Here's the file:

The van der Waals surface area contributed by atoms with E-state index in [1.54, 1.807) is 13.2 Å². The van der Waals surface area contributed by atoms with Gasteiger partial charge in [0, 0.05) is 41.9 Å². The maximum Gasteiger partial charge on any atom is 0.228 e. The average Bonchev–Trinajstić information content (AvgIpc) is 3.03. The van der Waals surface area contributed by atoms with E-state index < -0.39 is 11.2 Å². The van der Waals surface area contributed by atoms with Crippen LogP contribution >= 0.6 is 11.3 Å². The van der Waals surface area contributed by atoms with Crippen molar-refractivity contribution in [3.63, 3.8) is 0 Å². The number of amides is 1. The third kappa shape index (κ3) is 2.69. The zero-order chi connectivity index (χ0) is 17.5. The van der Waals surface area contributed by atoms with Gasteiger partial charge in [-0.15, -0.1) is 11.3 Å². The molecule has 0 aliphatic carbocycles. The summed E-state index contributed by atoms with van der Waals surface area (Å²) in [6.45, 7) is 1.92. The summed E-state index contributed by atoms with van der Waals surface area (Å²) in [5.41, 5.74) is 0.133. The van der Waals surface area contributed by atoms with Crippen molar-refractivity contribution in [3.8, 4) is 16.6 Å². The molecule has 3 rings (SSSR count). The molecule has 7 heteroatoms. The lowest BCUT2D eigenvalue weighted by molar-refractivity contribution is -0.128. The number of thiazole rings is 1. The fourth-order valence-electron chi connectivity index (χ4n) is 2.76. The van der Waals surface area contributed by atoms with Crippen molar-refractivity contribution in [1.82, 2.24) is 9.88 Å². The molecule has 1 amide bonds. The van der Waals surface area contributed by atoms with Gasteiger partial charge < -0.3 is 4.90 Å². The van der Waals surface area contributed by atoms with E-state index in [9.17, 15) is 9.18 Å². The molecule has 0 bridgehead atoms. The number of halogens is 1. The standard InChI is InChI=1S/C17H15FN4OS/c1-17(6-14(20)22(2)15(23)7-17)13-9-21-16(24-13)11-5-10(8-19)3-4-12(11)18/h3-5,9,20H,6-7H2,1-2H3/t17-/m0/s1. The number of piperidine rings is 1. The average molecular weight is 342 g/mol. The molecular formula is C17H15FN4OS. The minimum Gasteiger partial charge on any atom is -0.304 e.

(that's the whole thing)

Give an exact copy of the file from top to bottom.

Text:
The van der Waals surface area contributed by atoms with E-state index in [1.54, 1.807) is 13.2 Å². The van der Waals surface area contributed by atoms with Gasteiger partial charge in [0, 0.05) is 41.9 Å². The maximum Gasteiger partial charge on any atom is 0.228 e. The average Bonchev–Trinajstić information content (AvgIpc) is 3.03. The van der Waals surface area contributed by atoms with E-state index < -0.39 is 11.2 Å². The van der Waals surface area contributed by atoms with Crippen LogP contribution >= 0.6 is 11.3 Å². The van der Waals surface area contributed by atoms with Crippen molar-refractivity contribution in [3.63, 3.8) is 0 Å². The number of amides is 1. The third kappa shape index (κ3) is 2.69. The zero-order chi connectivity index (χ0) is 17.5. The van der Waals surface area contributed by atoms with Gasteiger partial charge in [-0.15, -0.1) is 11.3 Å². The molecule has 0 aliphatic carbocycles. The summed E-state index contributed by atoms with van der Waals surface area (Å²) in [6.45, 7) is 1.92. The summed E-state index contributed by atoms with van der Waals surface area (Å²) in [5.41, 5.74) is 0.133. The van der Waals surface area contributed by atoms with Crippen molar-refractivity contribution in [3.8, 4) is 16.6 Å². The molecule has 3 rings (SSSR count). The molecule has 7 heteroatoms. The lowest BCUT2D eigenvalue weighted by molar-refractivity contribution is -0.128. The number of thiazole rings is 1. The fourth-order valence-electron chi connectivity index (χ4n) is 2.76. The van der Waals surface area contributed by atoms with Crippen molar-refractivity contribution in [1.82, 2.24) is 9.88 Å². The molecule has 1 amide bonds. The van der Waals surface area contributed by atoms with Gasteiger partial charge < -0.3 is 4.90 Å². The van der Waals surface area contributed by atoms with E-state index in [9.17, 15) is 9.18 Å². The molecule has 0 bridgehead atoms. The number of halogens is 1. The standard InChI is InChI=1S/C17H15FN4OS/c1-17(6-14(20)22(2)15(23)7-17)13-9-21-16(24-13)11-5-10(8-19)3-4-12(11)18/h3-5,9,20H,6-7H2,1-2H3/t17-/m0/s1. The number of piperidine rings is 1. The average molecular weight is 342 g/mol. The molecular formula is C17H15FN4OS. The minimum Gasteiger partial charge on any atom is -0.304 e.